In the end, Maria Theresia, who set out at the tender age of 23 as regent and empress-consort, was able to keep the expansive Habsburg Empire almost in its entirety and leave a strong legacy to Joseph II, her eldest son and her successor.
Maria Theresia’s reforms in politics and social live constitute the most sustained and positive aspects of her legacy, outshining the darker ones, forming a solid foundation for her ongoing celebrity status:
In short, Maria Theresia set the stage for a modern state. She held her own in a male world order, exercising exceptional female power and tenacity, combining her femininity with a rare talent for adopting the qualities of an alpha male.
None of her strong and positive qualities, not even her rarefied and privileged life, however, protected her from deep-reaching grief:
Her beloved husband, Emperor Franz I. Stephan, whom she pardoned his incessant infidelity, in whom she trusted implicitly, who was the apple of her eye and the joy of her existence, died suddenly in 1765 after 29 years of marriage. This event transformed her once sparkling life into one of deep sorrow, personal neglect, and frugality until her own death fifteen years later. She died a broken woman, removed from public life, at odds with her son Joseph and co-regent over his more progressive ways as opposed to her strict and ever deepening conservatism, bereft of her erstwhile beauty, wearing her beloved Franzl’s dressing gown in her final hours.
With her death, the remaining branch of the Habsburg dynasty in direct line ended as her children took the name of Lorraine-Habsburg in reference to both their father and their mother.
There’s no excuse, even if you are tall, the hem of your dress should touch your dancing shoes, not end mid-calf or higher up. Your dress should exude a particular elegance. So, that large flower-printed little beach-party number would not be the right choice. And, ladies, unless you are Audrey Hepburn or Marlene Dietrich, please forego your pant suit in favour of a sensuous floor-length evening gown.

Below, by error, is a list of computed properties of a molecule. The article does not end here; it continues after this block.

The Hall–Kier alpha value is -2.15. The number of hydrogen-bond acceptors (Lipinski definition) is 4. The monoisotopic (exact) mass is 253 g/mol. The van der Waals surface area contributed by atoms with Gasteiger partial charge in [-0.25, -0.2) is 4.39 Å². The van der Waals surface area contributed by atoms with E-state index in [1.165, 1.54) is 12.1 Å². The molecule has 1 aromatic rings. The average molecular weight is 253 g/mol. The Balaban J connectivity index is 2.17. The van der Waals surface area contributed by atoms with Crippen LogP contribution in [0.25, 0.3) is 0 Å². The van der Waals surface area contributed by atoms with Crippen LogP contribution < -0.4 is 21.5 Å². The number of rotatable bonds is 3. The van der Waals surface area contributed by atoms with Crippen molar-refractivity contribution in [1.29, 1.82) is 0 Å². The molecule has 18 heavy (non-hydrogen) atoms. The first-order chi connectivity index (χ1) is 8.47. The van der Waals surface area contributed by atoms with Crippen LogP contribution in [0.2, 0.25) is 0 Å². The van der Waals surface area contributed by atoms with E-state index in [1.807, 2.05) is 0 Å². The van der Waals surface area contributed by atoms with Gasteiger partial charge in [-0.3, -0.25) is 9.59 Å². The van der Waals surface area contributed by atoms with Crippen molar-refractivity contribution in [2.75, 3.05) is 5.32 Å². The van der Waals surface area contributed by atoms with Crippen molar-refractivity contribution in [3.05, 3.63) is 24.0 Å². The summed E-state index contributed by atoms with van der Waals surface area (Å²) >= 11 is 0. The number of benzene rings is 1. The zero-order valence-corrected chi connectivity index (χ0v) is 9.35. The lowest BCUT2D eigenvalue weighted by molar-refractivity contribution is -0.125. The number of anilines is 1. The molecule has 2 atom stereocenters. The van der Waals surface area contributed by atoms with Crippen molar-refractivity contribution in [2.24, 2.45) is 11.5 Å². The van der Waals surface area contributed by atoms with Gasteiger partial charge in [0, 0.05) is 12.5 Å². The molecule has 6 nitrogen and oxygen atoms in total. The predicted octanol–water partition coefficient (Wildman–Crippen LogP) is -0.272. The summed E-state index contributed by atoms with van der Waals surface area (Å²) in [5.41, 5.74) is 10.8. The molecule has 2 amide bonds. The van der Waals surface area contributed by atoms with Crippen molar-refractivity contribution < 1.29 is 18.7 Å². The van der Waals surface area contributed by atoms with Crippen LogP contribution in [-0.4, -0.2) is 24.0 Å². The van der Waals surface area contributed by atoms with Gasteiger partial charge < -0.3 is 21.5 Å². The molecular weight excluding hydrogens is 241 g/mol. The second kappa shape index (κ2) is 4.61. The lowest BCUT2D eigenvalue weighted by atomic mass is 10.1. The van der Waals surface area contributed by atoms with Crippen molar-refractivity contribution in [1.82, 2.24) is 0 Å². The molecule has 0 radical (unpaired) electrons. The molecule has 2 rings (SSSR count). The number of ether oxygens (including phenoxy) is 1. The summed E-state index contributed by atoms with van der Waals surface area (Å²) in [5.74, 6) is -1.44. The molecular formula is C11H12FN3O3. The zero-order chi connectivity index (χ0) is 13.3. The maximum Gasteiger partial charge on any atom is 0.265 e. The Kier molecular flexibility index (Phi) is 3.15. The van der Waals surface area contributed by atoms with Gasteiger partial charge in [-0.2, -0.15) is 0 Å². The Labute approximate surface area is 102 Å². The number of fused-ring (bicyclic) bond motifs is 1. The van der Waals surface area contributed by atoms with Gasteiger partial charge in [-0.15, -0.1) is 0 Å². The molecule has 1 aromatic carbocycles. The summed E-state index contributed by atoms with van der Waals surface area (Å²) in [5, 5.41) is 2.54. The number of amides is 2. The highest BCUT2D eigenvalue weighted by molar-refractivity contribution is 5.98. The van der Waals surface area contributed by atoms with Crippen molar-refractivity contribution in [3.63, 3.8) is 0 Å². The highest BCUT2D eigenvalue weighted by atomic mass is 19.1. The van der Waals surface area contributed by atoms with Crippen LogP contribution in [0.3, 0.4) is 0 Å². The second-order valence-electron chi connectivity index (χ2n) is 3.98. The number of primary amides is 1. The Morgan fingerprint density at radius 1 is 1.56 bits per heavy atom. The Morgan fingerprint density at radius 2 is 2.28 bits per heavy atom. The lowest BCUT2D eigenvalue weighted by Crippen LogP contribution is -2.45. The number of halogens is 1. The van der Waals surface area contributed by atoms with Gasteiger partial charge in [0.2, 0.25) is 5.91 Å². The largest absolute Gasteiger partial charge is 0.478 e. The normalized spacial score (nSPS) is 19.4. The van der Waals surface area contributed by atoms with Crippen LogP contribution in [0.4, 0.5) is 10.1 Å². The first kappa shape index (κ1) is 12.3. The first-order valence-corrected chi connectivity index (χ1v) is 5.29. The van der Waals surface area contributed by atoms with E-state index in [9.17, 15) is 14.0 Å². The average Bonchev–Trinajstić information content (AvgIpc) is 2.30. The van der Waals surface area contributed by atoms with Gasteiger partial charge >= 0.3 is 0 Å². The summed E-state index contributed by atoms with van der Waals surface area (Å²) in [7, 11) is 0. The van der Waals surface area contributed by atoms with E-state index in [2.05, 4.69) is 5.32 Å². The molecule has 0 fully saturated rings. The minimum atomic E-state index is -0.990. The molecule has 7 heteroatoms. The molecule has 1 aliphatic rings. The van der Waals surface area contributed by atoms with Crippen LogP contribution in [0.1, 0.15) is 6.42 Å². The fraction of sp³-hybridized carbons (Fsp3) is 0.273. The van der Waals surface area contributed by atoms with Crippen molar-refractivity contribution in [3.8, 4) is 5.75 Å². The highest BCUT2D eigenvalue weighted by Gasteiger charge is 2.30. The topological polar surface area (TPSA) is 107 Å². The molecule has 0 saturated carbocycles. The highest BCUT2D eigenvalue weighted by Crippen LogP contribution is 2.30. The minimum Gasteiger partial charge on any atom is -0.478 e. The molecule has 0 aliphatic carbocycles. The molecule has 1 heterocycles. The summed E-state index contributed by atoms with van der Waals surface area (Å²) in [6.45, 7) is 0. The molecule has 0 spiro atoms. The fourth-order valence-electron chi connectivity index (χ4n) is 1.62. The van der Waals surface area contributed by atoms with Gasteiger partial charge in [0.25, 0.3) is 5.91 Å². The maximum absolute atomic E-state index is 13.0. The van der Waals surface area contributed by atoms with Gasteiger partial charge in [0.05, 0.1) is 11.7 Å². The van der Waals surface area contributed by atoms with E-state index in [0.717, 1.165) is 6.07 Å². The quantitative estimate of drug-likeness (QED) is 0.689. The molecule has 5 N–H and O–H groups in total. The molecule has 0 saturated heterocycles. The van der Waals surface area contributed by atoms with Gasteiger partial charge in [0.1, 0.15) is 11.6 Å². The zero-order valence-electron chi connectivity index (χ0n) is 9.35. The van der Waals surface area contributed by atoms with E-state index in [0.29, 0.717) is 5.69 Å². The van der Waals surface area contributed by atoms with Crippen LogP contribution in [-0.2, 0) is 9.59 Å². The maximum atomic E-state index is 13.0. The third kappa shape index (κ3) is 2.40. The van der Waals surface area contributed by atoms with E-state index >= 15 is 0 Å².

You actually do have a choice, Gentlemen: either you don a tailcoat (black or white), or you wear that fetching tuxedo with all the trimmings that you look so good in. Trust us: a man in a tuxedo is the epitome of elegance and will earn you many admiring glances and smiles – guaranteed. You are also encouraged to wear your decorations, military or civil.
Guests come to the ball as a couple or as singles and are seated as such at the tables in the grand ballroom. After you hear the proclamation “Alles Walzer” (Everyone waltz), the dance floor is open for your dancing pleasure. Usually, the man asks the lady to dance, but these days there’s nothing unusual in the lady taking the initiative. However, as per one European tradition that is still very much followed, the men should ask every lady seated at their table to dance at least once. This, we daresay, is a quintessential part of ballroom etiquette not to be neglected. Asking a lady that is not your partner to dance is a matter of courtesy and does not necessarily imply any personal attraction or social commitment to the lady. If the lady came to the ball with a partner then, gents, please first ask her partner if you may have the pleasure of this dance with her. It does not mean, though, that you should not dance with her at all. If, after one dance, you decide not to stay on for the next one but rather return to the table, you will do so together. You may even offer the lady your arm while you accompany her back to her seat.